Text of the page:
December 13, 2021

Tristan Childress

Dr. Tristan Childress

­­Bureau Researcher Dr. Tristan Childress Testifies at Texas Board of Education Meeting

Dr. Tristan Childress gave public testimony to the Texas State Board of Education on November 17 of this year during a meeting to discuss proposed changes to the state curriculum, specifically Chapter 112 titled “Texas Essential Knowledge and Skills for Science.” A proposed amendment to the curriculum would require sixth-grade science to cover the lanthanide series, otherwise known as the rare earth elements (REEs), and how they are essential to modern day society. In his testimony, Dr. Childress noted how rare earth elements are key components for high technology such as smart phones and tablets, vital to U.S. defense technology, and are necessary for high strength magnets needed to generate power in wind turbines. Without these elements, modern technology would not exist, and the energy transition to wind and solar would be much more difficult. The proposed amendment was accepted unanimously.

Rare earth elements have recently been categorized as critical minerals by the United States federal government, indicating that the U.S. is economically dependent on these materials while domestic consumption is over 50% reliant on imports from foreign countries. In the case of REEs, production, separation, and refinement of these elements is almost entirely reliant on Chinese operations. The federal government is currently funding multiple nationwide initiatives to categorize and catalogue domestic sources of critical minerals.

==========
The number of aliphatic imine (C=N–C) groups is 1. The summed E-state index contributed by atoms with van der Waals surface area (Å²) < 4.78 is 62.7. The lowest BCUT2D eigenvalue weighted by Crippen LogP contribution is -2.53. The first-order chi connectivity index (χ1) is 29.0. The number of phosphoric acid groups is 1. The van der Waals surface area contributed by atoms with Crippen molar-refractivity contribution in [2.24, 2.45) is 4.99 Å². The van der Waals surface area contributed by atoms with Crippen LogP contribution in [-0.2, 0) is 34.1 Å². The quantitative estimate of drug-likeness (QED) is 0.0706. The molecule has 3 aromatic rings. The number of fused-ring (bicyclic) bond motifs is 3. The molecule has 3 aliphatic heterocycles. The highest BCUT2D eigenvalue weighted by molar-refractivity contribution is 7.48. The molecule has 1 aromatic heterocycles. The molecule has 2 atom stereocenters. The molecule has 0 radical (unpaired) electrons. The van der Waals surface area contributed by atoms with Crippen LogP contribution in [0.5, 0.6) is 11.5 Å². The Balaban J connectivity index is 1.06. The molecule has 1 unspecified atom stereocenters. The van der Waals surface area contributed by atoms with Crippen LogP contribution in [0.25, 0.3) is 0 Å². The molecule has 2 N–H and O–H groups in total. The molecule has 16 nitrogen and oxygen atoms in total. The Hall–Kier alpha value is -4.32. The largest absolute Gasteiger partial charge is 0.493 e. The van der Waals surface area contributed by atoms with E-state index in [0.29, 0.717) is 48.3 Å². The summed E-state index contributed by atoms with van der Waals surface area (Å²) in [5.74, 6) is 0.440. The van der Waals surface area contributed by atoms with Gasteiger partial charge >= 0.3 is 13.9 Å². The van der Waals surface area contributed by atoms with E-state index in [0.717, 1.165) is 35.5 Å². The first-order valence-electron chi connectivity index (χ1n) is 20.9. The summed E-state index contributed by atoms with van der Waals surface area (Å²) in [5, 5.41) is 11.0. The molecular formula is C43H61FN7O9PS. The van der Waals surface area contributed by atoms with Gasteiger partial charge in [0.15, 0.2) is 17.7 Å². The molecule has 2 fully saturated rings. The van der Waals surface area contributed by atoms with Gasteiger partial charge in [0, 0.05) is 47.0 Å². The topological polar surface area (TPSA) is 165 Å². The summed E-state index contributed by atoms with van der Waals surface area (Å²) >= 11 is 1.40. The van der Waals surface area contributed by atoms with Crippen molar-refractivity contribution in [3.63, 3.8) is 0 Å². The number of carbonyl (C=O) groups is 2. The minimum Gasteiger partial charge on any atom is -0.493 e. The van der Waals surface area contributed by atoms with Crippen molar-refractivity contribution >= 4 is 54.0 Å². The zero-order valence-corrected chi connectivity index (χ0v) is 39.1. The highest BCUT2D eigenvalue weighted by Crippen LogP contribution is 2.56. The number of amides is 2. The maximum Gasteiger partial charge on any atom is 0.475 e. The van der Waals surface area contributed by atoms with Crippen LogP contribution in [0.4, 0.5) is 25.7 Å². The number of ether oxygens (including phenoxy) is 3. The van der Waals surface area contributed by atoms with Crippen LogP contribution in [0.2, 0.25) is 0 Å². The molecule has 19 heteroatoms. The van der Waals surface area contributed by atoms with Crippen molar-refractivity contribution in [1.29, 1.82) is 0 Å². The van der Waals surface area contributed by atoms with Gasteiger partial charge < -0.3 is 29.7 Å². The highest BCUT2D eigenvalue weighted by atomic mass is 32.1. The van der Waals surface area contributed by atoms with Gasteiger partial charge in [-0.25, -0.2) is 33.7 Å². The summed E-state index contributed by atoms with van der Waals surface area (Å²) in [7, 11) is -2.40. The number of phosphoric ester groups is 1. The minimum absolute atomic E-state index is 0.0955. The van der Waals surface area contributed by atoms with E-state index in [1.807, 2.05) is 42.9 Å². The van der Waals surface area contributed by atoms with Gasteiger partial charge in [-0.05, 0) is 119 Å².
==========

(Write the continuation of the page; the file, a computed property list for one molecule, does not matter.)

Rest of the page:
Dr. Childress is currently involved in several projects that aim to identify and catalogue occurrences of REEs and other critical minerals within the state of Texas. Current projects include geochemical sampling, surveying, and mapping of the Trans-Pecos region in West Texas, a joint project with the U.S. Geological Survey (USGS) and the New Mexico Bureau of Geology & Mineral Resources. Unconventional sources of critical minerals are also being explored in the BEG Carbon Ore, Rare Earth and Critical Minerals Initiative, sponsored by the U.S. Department of Energy and headed by Dr. Bridget Scanlon. This project will sample coal and coal by-products for their economic viability as a nonfuel REE ore or as industrial materials. These efforts ultimately will provide quality public data sets to spur exploration and innovation within the state, and educating students early on will set them on the right track to sustainably develop Texas resources.

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